17. MaryCarol Gorman
    MaryCarol Gorman May 10, 2012 at 7:20 am | | Reply

    Very timely article – thanks so much – sometimes I feel as though I’m in a boat drifting through life and not having anywhere to anchor. Thanks to my loving husband and two awesome kids, I fight my way to shore everyday and realize my situation is better than so many people in this world – but then I still feel as if I’m drifting -

  18. Chad
    Chad May 10, 2012 at 1:10 pm | | Reply

    Great post
    I appreciate your honest approach to talking about the reality of depression and it’s impact on your whole life. As a recently diagnosed type one who had a history of depression it was not surprising to see an increase in those symptoms add to that guilt that as a mental health professional I should have my stuff together. “Of course it was Diabetis” great post

  19. Elna
    Elna May 11, 2012 at 8:12 am | | Reply

    Thanks Allison for your bravery and honesty in this post, which will help so many others to reach out and seek help without shame. I am sorry to hear about your friend Caitlin – she was fortunate to have a friend like you.

  20. Jaime
    Jaime May 16, 2012 at 8:05 am | | Reply

    I’m sorry to hear or your personal struggles and I truly hope you are able to overcome them. That being said, I don’t think divulging the very personal details of Caitlin’s passing is fair to her grieving family at this very difficult time. As someone that grew up with Caitlin as a role model and friend I believe it is only her family’s business to share the details of her death if and when they are ready. Please show them the respect and privacy that they so desperately deserve and recognize how highly inappropriate posting this is. She just passed a month and a half ago give everyone the time and space they need, finding this on the internet was very upsetting. Not just to me but to her other friends that are trying to grieve as well.

  21. Jaime
    Jaime May 16, 2012 at 8:08 am | | Reply

    I’m sorry to hear or your personal struggles and I truly hope you are able to overcome them. That being said, I don’t think divulging the very personal details of Caitlin’s passing is fair to her grieving family at this very difficult time. As someone that grew up with Caitlin as a role model and friend I believe it is only her family’s business to share the details of her death if and when they are ready. Please show them the respect and privacy that they so desperately deserve and recognize how highly inappropriate posting this is. She just passed a month and a half ago give everyone the time and space they need, finding this on the internet was very upsetting. Not just to me but to her other friends that are trying to grieve as well. There are so many other ways to honor the life of Caitlin.

  22. Gabriela
    Gabriela June 2, 2012 at 5:53 pm | | Reply

    a very good tip.also, i tend to find if i don’t hold that space for people to chngae, and i keep thinking about those pre-conceived notions, it causes them to become true more often than not. and i forget to let go of them ALOT ..so thanks for the reminder! hope you have a great day.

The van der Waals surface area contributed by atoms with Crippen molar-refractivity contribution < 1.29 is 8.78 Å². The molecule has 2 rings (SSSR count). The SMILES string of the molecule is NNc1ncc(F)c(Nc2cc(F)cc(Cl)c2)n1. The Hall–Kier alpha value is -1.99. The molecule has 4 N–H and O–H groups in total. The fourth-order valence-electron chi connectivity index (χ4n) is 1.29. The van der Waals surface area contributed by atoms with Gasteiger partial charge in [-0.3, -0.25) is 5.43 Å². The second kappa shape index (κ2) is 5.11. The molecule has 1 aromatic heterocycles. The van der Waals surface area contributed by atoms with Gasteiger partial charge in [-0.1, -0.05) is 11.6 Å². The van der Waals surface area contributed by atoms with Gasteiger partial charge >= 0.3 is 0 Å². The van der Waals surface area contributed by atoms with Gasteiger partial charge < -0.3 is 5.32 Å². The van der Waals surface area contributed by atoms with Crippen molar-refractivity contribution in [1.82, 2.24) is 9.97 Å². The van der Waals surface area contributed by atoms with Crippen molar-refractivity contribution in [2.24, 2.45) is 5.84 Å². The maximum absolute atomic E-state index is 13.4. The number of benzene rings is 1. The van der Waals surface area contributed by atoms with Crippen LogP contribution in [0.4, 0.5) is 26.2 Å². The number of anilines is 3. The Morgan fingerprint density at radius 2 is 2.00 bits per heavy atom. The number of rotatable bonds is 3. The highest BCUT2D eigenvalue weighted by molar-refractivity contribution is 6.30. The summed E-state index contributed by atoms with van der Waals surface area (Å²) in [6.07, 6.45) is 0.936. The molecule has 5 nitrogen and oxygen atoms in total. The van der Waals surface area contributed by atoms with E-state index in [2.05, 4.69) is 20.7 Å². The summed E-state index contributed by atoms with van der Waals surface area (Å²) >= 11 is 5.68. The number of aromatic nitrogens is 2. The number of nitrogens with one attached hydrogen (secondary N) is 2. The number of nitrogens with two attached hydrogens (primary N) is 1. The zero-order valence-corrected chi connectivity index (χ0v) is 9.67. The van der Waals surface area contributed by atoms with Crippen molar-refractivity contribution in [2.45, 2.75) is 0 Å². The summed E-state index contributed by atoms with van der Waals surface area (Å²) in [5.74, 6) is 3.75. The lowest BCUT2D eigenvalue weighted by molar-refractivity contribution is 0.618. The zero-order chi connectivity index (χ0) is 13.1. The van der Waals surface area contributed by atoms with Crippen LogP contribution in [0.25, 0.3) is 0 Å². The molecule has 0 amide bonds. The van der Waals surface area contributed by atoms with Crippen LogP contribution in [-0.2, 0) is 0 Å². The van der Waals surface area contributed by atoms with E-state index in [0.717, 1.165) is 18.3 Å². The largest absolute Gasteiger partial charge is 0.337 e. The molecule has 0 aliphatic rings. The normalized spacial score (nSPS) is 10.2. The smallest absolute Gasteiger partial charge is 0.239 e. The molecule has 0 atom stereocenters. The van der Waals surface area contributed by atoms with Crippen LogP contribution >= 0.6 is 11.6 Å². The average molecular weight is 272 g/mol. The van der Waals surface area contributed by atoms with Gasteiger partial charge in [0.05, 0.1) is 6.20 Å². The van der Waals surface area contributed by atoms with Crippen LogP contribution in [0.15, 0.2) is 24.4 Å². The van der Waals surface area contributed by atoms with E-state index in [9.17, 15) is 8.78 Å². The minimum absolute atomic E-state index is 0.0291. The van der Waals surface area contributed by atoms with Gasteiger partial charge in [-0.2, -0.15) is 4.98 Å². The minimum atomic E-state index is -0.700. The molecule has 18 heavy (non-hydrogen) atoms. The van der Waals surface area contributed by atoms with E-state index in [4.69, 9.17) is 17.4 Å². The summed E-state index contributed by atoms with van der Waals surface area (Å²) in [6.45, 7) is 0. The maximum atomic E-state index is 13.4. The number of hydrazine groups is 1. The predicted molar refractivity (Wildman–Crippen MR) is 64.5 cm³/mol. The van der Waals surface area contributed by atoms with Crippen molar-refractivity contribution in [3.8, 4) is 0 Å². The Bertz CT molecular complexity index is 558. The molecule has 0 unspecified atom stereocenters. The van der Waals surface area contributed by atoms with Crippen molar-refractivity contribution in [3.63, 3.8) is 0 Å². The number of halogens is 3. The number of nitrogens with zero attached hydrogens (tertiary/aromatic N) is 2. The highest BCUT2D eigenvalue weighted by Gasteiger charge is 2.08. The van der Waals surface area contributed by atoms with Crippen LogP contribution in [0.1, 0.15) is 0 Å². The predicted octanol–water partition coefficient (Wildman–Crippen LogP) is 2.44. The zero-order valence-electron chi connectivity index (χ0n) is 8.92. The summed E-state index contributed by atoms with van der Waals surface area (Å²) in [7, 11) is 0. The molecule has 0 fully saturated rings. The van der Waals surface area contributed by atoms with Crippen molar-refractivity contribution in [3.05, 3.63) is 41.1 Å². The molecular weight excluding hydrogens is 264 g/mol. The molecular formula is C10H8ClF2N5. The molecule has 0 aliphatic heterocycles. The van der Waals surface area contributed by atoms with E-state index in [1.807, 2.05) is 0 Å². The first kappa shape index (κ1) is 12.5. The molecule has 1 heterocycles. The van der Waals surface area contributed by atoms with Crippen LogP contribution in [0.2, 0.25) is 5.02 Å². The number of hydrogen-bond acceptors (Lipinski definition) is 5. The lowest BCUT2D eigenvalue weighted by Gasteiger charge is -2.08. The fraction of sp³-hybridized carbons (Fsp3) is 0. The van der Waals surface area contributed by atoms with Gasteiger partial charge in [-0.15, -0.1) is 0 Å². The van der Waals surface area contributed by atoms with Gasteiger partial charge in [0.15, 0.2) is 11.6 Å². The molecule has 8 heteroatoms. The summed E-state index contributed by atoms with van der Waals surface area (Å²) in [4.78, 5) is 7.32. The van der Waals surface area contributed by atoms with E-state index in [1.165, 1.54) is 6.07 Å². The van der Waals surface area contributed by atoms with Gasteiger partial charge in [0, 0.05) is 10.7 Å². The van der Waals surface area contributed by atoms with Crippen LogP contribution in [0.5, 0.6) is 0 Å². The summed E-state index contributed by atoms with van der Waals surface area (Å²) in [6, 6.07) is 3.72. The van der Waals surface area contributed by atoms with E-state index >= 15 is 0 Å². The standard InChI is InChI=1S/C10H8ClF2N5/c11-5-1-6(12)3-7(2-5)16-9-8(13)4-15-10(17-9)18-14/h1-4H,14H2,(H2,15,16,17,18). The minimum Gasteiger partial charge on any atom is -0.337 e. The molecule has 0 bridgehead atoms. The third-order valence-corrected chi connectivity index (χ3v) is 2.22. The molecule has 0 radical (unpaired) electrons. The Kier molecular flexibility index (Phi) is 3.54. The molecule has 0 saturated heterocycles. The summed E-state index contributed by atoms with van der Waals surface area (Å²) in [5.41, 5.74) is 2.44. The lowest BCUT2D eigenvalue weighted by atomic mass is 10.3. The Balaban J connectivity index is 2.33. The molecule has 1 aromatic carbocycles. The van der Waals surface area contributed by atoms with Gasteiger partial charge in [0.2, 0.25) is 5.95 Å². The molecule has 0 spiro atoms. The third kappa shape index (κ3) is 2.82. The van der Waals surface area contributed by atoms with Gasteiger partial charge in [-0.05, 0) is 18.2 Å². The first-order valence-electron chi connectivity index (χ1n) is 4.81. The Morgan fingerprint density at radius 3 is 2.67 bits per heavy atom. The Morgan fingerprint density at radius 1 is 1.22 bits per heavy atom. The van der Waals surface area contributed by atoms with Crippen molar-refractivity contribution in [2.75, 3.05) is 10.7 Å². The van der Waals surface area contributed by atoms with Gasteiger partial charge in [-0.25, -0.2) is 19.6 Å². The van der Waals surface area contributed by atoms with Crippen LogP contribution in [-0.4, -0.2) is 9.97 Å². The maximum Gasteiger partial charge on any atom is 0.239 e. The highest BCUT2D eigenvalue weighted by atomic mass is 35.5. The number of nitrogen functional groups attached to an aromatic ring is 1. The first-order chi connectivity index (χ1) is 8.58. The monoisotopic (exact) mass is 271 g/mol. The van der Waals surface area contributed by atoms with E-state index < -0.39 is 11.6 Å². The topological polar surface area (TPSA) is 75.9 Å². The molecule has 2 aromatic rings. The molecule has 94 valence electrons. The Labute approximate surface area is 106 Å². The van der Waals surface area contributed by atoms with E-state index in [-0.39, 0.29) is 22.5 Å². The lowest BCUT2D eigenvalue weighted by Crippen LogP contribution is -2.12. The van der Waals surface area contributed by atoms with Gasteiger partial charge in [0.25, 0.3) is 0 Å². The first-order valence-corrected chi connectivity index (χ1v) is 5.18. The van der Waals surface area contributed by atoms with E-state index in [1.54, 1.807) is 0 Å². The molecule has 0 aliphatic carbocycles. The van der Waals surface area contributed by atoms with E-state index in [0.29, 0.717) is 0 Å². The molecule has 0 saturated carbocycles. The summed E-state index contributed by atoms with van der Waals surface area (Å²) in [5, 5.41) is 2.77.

23. Tammy
    Tammy June 3, 2012 at 12:45 am | | Reply

    Thank you so much for validating my decision that my 13 year old son with T1D and depression should be taking the antidepressants he has been on for a few years now. The medication has made a world of difference. If your child with T1D has symptoms of depression, it is important as parents, that we take action. Life is fragile enough as it is…

  24. Adam
    Adam January 16, 2013 at 2:27 pm | | Reply

    Dear Allison,

    I have been living with depression for five or more years. I have been living with type 1 diabetes for more than twenty years. Like you, my
    depression is not related to diabetes. However, both are life-threatening.

    I still have no partner, no job, and no structure in my life. I have only
    my life. Bleak, wretched life. I have one summer event each year to look forward to. That is better than only having death to look forward to.

  25. Karl Fenn
    Karl Fenn March 23, 2013 at 2:10 pm | | Reply

    Yes, it is very sad story, of course depression is an evil demon I refuse to let it take control of my life, firstly, I have done some research on the subject, and can only conclude my own findings, it is true that many people suffer from depression with diabetes, but at the same time, it applies to people with other medical conditions or no underlying medical conditions, as far as I can see the depression regarding diabetes, I feel is in many cases, reactive depression, example, people becomming depressed due to their situation around them, firstly many diabetics do not work, they are declined to become involved in relationships due to their condition, and many feel they are discriminated against in general, firstly, lets look at the cause, many people living in poverty unable to live normal lives or socialise as freely as they would like, these conditions would make anyone depressed even if they did not have diabetes, diabetes does have a big impact on peoples lives both socially and economically, that,, there is no doub,t depression is on the increase in all areas of life, people fall into a pit they feel unable to get out of, and being diabetic incurs a lot of costs, they healthy people would be unaware of, all this does not help, of course overal depression is on the increase, many people loosing their jobs, or lower incomes, the buget projections for cost of depression is projected to reach 14.5 billion a year, the only advice I would try and give is through my own experience, is to try and let depression not rule your life, I know many of you may say, it’s easy for you to say, and I would see your point entirely, I think it is important to do things and keep your mind active, reading, finding some sort of contsructive hobbie, from my own personal point I do not think drugs are a good idear, I think the reasons and cause of depression need to be addressed, GP’s all to oftern just put people on drugs, which I feel do not resolve the problem root causes. I deal with this in my own way and it works for me, at the moment wordly things are not at thier best, I think all such issues play at part in the scheme of this!